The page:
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    6. I understand ShadiZ1's clarification about necessary but not sufficient, which is clearly the intent of the second Meyer quote. But the first Meyer quote goes way beyond that.

      Let's just focus on this:

      "DNA sequences can mutate indefinitely and still not produce a new body plan, regardless of the amount of time and the number of mutational trials available to the evolutionary process."

      Mutate indefinitely. Indefinitely. That means you can replace the human genome with the fly genome and there is NO change in body plan. None. Same body plan. Meyer's quote literally means that transplanting a fly genome might make a superficial change-- it might change your hair color. Give you flat arches in your feet. But you're still a vertebrate. No change in body plan can ever be caused by any change in DNA, even the whole genome.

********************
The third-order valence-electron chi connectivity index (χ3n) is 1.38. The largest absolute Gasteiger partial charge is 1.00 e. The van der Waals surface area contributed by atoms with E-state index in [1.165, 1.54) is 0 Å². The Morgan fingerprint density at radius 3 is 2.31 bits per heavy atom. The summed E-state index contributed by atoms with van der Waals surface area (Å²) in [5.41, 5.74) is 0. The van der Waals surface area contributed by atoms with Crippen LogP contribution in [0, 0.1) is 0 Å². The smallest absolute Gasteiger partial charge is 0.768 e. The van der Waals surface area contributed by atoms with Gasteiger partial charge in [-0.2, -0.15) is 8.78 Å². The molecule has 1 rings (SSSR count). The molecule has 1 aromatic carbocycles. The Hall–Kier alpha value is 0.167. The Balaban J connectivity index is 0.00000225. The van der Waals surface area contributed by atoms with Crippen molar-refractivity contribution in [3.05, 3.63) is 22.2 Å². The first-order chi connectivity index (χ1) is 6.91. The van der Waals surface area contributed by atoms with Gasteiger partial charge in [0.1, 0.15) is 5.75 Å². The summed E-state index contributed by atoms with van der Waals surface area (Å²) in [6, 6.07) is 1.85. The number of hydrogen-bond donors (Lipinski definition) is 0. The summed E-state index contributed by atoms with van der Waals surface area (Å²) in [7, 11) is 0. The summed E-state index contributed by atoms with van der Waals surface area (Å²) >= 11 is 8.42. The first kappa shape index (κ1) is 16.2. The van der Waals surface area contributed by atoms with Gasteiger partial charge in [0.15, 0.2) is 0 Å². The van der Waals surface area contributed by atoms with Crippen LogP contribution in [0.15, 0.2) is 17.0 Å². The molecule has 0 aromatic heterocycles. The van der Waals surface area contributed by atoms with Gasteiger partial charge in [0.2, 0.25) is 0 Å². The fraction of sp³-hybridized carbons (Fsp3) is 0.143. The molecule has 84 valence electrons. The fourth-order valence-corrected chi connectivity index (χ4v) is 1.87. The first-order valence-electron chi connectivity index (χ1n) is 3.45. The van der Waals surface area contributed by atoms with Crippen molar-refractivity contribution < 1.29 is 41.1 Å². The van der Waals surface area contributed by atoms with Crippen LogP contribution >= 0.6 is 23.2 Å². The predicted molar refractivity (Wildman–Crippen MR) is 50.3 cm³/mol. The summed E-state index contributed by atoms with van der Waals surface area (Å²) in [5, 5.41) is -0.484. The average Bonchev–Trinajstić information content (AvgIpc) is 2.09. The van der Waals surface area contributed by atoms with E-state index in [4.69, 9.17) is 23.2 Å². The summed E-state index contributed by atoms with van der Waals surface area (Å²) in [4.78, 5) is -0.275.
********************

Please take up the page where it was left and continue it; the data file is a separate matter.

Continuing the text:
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    7. I think that quote is all about the impossibility of evolution, and Meyer has no interest in the implication you get from it. As a general rule, Meyer has no interest in the implications of anything he says except in so far as they make evolution impossible. And outside that, I don't think he knows or cares what the stuff he writes means.

      Then again, I know of creationists who would agree with what you said. Todd Wood, for example, has advanced the hypothesis that chimpanzees and humans were created with identical genomes, and that all their morphological differences are epigenetic, and that subsequent genetic divergence is irrelevant to morphology.

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  6. "I read everything posted on Uncommon Descent and Evolution News & Views."

    Thank you for your sacrifice, so that we don't have to.